Nestled between retailers Neiman Marcus and Crate and Barrel in the heart of Walnut Creek’s bustling Broadway Plaza, construction crews have been hard at work for over a year on what will soon become the East Bay’s most impressive Apple store.

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We first brought you photos of the upcoming Apple Walnut Creek in February, when little more than steel framing and the beginnings of a roofline offered a rough look at what was to come. Yesterday, 9to5Mac stopped by the construction site to get a closer look, where significant progress has been made in the months since.

Apple’s new store is located on perhaps the most desirable plot of land in the entire shopping center. Vehicles and pedestrians coming from any direction will see the structure at the intersection of Main Street and Olympic Boulevard.

In contrast to the sharp, tall facades of the buildings that frame it, Apple Walnut Creek is low-profile, transparent, and smooth. The majority of the building is wrapped in paneled glass walls that curve at each corner, following the roofline. Sections of stone block walls flank the north and south sides. Based on photos and city documents, 9to5Mac has created an illustration roughly depicting the store’s planned appearance when complete:

Entrances on both east and west sides of the store allow traffic to move freely from one end of the plaza to the other. Two lighted Apple logos are currently concealed above both entrances. Behind the store, Apple is installing large stone foundations that will serve as part of a public gathering space. Retail SVP Angela Ahrendts has stressed the importance of turning Apple stores into modern-day town squares since unveiling a new retail strategy in 2015. Adjacent to the store are also lines of trees, a fountain, and a brick patio creating a central hub in Broadway Plaza. These fixtures were in place prior to Apple’s tenure at the site, and are currently being rebuilt by construction crews.

While the new store’s design is a first for Walnut Creek, residents need not look far to find other examples of the architecture style. An entrance checkpoint for the new Steve Jobs Theater just steps from Apple Park’s Visitor Center in Cupertino bears a strong resemblance to the new store. Interestingly, while Apple Park was designed in collaboration with architect firm Foster + Partners, city documents show that Apple Walnut Creek has been designed with guidance from Bohlin Cywinski Jackson.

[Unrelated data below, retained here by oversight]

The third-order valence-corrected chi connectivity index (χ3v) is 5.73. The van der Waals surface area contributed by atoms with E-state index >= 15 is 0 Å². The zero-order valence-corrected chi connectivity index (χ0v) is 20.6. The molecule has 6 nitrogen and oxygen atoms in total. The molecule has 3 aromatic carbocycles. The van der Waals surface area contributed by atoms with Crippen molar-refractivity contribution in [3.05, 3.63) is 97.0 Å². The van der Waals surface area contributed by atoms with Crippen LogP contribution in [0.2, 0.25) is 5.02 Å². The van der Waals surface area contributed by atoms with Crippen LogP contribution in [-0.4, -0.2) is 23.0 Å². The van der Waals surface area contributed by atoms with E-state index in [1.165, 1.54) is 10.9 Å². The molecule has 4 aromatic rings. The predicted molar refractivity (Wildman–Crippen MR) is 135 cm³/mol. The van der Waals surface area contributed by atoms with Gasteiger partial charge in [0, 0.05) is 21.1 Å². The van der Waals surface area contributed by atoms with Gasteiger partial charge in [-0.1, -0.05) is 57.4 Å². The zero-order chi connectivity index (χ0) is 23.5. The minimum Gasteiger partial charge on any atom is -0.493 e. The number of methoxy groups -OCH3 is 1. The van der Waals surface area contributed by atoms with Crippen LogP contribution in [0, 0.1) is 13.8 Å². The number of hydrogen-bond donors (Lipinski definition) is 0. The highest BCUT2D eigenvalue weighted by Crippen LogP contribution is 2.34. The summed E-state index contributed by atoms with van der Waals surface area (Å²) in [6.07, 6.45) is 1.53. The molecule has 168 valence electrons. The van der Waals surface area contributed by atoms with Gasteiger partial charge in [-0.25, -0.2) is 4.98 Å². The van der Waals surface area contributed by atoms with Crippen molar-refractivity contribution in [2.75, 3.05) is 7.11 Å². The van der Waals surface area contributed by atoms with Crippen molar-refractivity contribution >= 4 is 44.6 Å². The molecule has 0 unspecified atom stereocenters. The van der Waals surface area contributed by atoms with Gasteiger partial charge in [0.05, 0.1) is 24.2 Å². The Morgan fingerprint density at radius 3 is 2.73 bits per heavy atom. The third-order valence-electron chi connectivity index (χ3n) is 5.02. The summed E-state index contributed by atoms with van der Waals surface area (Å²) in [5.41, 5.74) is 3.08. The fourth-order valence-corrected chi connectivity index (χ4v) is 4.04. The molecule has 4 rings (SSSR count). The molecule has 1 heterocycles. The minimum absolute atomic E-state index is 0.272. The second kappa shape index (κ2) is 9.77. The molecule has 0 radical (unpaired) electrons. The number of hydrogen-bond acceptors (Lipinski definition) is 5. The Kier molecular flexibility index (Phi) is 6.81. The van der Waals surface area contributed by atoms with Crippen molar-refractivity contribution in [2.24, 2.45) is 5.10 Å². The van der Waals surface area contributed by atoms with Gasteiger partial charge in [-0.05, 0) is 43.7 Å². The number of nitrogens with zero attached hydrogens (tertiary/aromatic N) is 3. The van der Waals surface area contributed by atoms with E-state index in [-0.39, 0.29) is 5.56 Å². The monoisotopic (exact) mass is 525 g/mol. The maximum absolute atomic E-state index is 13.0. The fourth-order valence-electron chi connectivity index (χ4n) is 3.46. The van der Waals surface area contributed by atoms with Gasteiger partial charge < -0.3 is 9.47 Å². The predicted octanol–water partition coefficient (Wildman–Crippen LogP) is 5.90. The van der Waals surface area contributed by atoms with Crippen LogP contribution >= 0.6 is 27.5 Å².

An Apple Park facility near Steve Jobs Theater in Cupertino. 

As crews outside are busy working on roofing and landscaping, progress inside is accelerating as well. Glimpses of the store’s ceiling and walls can be spotted from gaps in the papering that covers the building’s windows. Planked wood ceilings with integrated track lighting will extend out to the roof overhang when complete. A large, stone support destined to hold a video wall for Today at Apple sessions is still in the masonry stage. Photos sent by photographer Thomas Brightbill back in April show how construction has progressed:

Less than a block away, Apple’s current Walnut Creek facility is business as usual. A visit to the store quickly explains the need for a new space. Tables and floors are tired and worn, and many fixtures have been retrofitted to support Apple’s current product and accessory offerings. Although not tiny, Wednesday afternoon crowds and low ceilings were enough to make the floor feel uncomfortably crowded.

Apple has plans to open several new stores outside of Walnut Creek this summer alone. In Seattle, a similarly dramatic but architecturally unique building is nearly complete in University Village. The project shares many similarities to Walnut Creek, as an older location is being replaced by a new, freestanding building centrally located in a public plaza. This week we also learned that Apple’s Beverly Center location in Los Angeles will move on June 9th.

Check out more photos below, and follow our retail guide for more Apple store news.

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